On November 18 North Korea successfully test launched the Hwasong-17 intercontinental range ballistic missile (ICBM), which flew for approximately 1,000km with an extreme peak altitude of 6,100km. This follows a longstanding trend towards Korean missiles being launched on irregular trajectories to demonstrate their full ranges without flying far out into the Pacific Ocean, with the latest test assessed in South Korea to have proven that the Hwasong-17 can comfortably engage targets across the United States mainland. The launch was the second for the Hwasong-17, which was first successfully completed on March 24. Another was test reported but not confirmed to have taken place on May 25. The missile is the third thought to have entered service with an intercontinental range, alongside the Hwasong-14 first launched in July 2017 and the Hwasong-15 which was first launched four months later. The Hwasong-15 was the first capable of striking the East Coast of the United States, while the much larger Hwasong-17 is speculated to be able to do so while carrying multiple warheads. The missile is the largest in the world deployed from a road mobile launch vehicle.
North Korea has been officially at war with the United States for over 72 years, with Washington having come close to launching nuclear strikes on the East Asian country on several occasions including under the Truman, Eisenhower, Johnson, Nixon and Trump administrations. The Barak Obama and Bill Clinton administrations also very nearly launched unprovoked conventional attacks, but these were deterred largely by North Korea’s retaliatory strike capabilities. The most recent attacks considered under President Donald Trump in 2017 were expected to kill several million North Koreans by effectively incinerating the country’s population centres, according to then Defence Secretary James Mattis. Development of a more robust ICBM capability is seen to provide a long coveted and very high level of deterrence, which is particularly value by Pyongyang due to the historical memory of the Korean War from 1950-1953 during which U.S.-led coalition forces killed an estimated 20 percent of the country’s population primarily through bombings of population centres. The memory of the Korean War has consistently played a central part in speeches by figures in the North Korean leadership rationalising the development of nuclear weapons and strategic ballistic missiles.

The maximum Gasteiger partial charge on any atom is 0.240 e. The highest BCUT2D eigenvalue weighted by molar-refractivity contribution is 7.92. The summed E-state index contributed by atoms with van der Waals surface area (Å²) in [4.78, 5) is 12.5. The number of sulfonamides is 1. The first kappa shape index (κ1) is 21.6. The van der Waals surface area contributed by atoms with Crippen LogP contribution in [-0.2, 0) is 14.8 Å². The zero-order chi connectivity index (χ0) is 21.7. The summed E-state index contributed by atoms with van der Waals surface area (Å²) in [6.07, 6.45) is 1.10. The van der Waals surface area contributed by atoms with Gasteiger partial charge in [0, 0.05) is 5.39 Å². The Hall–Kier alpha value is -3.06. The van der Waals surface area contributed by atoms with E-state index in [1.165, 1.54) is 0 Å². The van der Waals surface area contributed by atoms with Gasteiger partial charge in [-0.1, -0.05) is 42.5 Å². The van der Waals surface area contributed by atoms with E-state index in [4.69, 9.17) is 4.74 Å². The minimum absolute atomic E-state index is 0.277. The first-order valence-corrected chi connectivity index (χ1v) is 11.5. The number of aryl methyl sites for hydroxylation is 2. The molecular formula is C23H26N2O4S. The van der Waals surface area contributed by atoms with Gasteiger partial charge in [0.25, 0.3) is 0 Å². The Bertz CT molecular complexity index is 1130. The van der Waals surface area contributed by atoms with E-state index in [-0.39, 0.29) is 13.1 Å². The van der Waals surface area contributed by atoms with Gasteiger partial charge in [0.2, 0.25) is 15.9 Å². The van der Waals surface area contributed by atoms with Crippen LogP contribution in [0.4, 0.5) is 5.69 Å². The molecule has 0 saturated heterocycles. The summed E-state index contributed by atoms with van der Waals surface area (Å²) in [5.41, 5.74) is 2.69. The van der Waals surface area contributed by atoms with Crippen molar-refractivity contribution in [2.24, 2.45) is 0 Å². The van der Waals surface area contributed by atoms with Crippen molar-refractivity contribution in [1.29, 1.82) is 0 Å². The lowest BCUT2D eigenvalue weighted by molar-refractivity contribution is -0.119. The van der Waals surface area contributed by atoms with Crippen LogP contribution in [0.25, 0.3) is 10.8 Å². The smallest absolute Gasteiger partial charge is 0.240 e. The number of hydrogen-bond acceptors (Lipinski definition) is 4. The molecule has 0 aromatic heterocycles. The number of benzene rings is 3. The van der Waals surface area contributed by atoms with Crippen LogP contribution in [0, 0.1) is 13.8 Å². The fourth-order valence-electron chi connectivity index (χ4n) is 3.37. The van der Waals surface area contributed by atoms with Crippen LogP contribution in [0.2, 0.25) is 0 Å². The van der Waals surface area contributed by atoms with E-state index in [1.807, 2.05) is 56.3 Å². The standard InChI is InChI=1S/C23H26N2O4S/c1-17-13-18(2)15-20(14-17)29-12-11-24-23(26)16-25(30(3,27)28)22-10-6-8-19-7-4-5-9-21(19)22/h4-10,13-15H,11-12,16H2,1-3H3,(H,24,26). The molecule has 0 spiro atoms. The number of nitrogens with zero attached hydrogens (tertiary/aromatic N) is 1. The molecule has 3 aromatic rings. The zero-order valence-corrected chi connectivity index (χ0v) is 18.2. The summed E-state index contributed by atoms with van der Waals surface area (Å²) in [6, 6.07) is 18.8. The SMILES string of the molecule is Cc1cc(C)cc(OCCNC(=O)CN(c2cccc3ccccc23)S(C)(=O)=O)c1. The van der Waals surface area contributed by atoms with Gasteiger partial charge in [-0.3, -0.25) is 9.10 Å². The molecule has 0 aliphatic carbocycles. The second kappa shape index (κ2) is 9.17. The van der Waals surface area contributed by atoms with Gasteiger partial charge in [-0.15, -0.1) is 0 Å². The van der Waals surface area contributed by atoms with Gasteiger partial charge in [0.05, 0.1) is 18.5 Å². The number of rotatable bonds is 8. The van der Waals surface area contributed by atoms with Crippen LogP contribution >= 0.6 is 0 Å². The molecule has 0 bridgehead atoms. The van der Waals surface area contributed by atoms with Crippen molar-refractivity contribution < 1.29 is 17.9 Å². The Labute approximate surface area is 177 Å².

The Hwasong-17 test was particularly notable due to the attendance of Kim Chu Ae, the daughter of the chairman of the ruling Korean Workers’ Party Kim Jong Un and the First Lady, and former popular singer, Ri Sol Ju. Chu Ae stood stood hand in hand with her father during the test, marking her first ever public appearance to be covered by Korean media. She is thought to be the eldest of three siblings. Women have played in increasingly prominent role in the North Korean leadership since Kim Jong Un ascended to power in 2011, with the current First Lady playing a much more prominent public role than her predecessors while Kim’s sister, Kim Yo Jong, has gained a leading position in managing relations with South Korea. The role of First Vice Foreign Minister is also currently held by a woman, Choe Son Hui. While Kim Jong Un himself first appeared in public when being prepared by his father to take power in the late 2000s, his daughter’s appearance has been speculated to indicate that a public role is also being planned for her.